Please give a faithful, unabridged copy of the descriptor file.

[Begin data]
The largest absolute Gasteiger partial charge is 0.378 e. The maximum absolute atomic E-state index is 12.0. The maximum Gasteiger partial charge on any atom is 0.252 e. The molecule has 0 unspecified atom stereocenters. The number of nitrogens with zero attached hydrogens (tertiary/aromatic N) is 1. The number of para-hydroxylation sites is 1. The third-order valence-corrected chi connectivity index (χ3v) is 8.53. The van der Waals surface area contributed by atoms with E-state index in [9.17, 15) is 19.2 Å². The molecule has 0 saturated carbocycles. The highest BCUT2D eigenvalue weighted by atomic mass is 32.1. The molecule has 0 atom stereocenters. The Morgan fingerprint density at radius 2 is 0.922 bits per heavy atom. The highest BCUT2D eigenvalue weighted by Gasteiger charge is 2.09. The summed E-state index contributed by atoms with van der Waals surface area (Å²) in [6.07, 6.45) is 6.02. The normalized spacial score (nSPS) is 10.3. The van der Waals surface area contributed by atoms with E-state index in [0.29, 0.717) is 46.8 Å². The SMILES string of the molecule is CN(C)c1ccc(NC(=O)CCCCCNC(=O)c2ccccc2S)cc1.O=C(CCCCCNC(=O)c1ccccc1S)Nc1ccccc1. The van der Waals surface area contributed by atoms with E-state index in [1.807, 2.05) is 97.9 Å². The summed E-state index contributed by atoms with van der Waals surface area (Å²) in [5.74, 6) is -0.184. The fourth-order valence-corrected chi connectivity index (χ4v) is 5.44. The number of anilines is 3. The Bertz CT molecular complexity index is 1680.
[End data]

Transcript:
The largest absolute Gasteiger partial charge is 0.378 e. The maximum absolute atomic E-state index is 12.0. The maximum Gasteiger partial charge on any atom is 0.252 e. The molecule has 0 unspecified atom stereocenters. The number of nitrogens with zero attached hydrogens (tertiary/aromatic N) is 1. The number of para-hydroxylation sites is 1. The third-order valence-corrected chi connectivity index (χ3v) is 8.53. The van der Waals surface area contributed by atoms with E-state index in [9.17, 15) is 19.2 Å². The molecule has 0 saturated carbocycles. The highest BCUT2D eigenvalue weighted by atomic mass is 32.1. The molecule has 0 atom stereocenters. The Morgan fingerprint density at radius 2 is 0.922 bits per heavy atom. The highest BCUT2D eigenvalue weighted by Gasteiger charge is 2.09. The summed E-state index contributed by atoms with van der Waals surface area (Å²) in [6.07, 6.45) is 6.02. The normalized spacial score (nSPS) is 10.3. The van der Waals surface area contributed by atoms with E-state index in [0.29, 0.717) is 46.8 Å². The SMILES string of the molecule is CN(C)c1ccc(NC(=O)CCCCCNC(=O)c2ccccc2S)cc1.O=C(CCCCCNC(=O)c1ccccc1S)Nc1ccccc1. The van der Waals surface area contributed by atoms with E-state index in [1.807, 2.05) is 97.9 Å². The summed E-state index contributed by atoms with van der Waals surface area (Å²) in [5.74, 6) is -0.184. The fourth-order valence-corrected chi connectivity index (χ4v) is 5.44. The number of anilines is 3. The Bertz CT molecular complexity index is 1680.